High Commissioner on National Minorities

The OSCE High Commissioner on National Minorities works to identify and seek early resolution of ethnic tensions that might endanger peace, stability, or friendly relations among OSCE participating states.

Role

The role of the High Commissioner is not necessarily to act as an advocate on behalf of persons belonging to minority groups; rather the mandate is to promote dialogue between persons belonging to minority groups and governments or other institutions and organizations representing the national majority. The HCNM, acting as an impartial third party, negotiates at the highest political level.

The HCNM decides when and where to travel in response to incidents that might produce greater violence or an escalation of attention. This flexibility makes the office of the HCNM a unique role pioneered by the OSCE and is often considered one of the most innovative steps it has taken to prevent violent conflict.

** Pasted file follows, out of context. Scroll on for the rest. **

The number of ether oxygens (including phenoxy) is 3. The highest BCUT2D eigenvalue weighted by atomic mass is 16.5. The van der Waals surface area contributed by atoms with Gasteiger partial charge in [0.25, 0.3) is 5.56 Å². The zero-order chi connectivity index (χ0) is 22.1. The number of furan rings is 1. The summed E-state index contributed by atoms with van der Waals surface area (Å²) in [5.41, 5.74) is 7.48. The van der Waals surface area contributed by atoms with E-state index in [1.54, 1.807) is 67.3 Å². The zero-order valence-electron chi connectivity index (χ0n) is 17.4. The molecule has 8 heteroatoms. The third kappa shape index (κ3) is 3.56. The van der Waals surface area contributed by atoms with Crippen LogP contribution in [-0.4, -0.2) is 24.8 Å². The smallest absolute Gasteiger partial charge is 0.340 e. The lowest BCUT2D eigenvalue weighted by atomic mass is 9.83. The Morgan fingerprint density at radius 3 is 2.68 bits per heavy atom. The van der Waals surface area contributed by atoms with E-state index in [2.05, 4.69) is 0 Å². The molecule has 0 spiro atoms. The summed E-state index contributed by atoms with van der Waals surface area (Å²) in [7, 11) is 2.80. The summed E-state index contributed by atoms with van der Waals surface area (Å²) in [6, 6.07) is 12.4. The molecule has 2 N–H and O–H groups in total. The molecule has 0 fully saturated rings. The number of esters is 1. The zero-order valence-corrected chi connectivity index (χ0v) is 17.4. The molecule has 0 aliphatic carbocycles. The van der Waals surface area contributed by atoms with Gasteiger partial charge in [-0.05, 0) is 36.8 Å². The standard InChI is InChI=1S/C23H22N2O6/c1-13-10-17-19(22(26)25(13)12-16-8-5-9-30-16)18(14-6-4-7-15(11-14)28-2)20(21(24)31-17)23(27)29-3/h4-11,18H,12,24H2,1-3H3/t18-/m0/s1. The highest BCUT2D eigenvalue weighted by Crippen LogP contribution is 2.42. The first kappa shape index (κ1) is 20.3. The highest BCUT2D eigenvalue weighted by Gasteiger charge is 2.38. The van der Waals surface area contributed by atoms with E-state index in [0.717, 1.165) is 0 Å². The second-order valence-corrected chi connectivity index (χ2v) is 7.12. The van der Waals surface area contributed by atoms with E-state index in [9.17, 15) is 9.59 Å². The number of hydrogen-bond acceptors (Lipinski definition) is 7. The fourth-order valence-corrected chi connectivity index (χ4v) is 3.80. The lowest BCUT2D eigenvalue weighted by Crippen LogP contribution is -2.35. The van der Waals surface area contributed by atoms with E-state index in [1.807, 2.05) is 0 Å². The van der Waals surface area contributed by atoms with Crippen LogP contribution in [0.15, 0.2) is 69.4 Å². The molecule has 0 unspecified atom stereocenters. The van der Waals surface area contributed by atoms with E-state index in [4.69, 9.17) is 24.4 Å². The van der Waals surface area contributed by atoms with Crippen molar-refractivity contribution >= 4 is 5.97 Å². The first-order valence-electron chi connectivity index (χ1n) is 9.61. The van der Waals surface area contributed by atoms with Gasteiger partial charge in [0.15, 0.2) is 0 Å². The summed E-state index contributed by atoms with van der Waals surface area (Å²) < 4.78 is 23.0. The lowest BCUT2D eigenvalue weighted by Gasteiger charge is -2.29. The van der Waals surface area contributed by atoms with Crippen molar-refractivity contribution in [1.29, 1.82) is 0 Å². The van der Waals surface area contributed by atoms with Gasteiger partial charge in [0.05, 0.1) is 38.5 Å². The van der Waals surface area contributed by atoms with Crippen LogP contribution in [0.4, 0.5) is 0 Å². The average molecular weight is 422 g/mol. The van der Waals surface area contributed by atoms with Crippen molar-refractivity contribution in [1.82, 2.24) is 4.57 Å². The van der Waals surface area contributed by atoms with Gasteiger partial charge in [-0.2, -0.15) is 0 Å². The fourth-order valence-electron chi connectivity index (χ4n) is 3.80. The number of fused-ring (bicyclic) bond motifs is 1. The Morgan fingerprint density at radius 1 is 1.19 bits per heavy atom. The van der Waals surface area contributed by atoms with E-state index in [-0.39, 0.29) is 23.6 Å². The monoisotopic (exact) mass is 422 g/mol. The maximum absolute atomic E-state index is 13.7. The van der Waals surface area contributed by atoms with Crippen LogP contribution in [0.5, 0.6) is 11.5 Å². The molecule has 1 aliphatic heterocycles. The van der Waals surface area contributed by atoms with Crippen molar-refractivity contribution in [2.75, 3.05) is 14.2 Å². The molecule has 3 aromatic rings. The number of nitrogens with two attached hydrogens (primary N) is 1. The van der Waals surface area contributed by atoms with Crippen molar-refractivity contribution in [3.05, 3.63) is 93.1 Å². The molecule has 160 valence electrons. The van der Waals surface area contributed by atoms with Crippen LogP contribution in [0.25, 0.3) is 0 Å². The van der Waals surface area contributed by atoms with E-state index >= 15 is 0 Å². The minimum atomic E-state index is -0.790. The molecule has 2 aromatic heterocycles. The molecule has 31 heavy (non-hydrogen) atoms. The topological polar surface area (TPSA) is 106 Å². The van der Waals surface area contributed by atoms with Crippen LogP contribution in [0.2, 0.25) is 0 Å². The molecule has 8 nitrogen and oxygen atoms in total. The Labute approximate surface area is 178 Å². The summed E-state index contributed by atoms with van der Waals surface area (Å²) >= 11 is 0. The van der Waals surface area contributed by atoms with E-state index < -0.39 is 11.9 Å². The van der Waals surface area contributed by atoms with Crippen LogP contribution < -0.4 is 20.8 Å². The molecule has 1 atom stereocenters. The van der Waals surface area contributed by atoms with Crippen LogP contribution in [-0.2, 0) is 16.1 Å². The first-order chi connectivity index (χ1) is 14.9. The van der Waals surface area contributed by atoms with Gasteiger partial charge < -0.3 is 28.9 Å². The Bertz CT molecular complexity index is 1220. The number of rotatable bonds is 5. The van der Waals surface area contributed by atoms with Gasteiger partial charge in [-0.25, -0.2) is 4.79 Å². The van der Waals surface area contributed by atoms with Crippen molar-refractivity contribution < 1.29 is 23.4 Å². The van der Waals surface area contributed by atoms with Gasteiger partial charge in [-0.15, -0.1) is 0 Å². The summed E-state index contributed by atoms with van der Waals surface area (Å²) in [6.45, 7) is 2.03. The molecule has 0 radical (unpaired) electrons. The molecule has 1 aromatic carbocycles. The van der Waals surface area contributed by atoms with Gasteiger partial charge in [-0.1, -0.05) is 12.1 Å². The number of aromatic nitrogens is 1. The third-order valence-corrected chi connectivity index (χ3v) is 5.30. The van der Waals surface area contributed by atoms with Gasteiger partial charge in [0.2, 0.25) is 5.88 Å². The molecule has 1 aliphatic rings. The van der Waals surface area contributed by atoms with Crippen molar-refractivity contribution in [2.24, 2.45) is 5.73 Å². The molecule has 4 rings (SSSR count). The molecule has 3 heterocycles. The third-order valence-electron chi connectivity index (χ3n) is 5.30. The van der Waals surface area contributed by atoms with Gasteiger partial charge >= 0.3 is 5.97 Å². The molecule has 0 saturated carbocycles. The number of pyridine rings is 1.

The OSCE High Commissioner on National Minorities, Knut Vollebaek, speaks at the OSCE Permanent Council in Vienna on 18 June 2009. (OSCE/Susanna Lööf)

The OSCE High Commissioner on National Minorities, Knut Vollebaek, speaks at the OSCE Permanent Council in Vienna on 18 June 2009. (OSCE/Susanna Lööf)

Most significantly, the High Commissioner does not require prior approval of his activities from any central institution of the OSCE, and he may seek to enter any participating states when he believes that the situation can benefit from his involvement. Although he typically coordinates his visit with the government involved, he does not need their formal approval to enter into a conflict involving persons belonging to minority groups.

Limitations

The High Commissioner’s involvement is subject to limitations.

The situation must include:

  • Persons belonging to national minorities
  • Potential for conflict emanating from minority issues
  • Potential to affect inter-state relations or regional security.

The situation must not involve:

  • Groups actively engaged in terrorist activities
  • Ethnic conflicts that are engaged in open violence
Collaboration

In many cases OSCE field operations and the office of the High Commissioner have collaborated closely in their effort to resolve underlying tensions involving the rights of persons belonging to minorities. A substantial number of field operations have come into existence in part because of recommendations by the High Commissioner.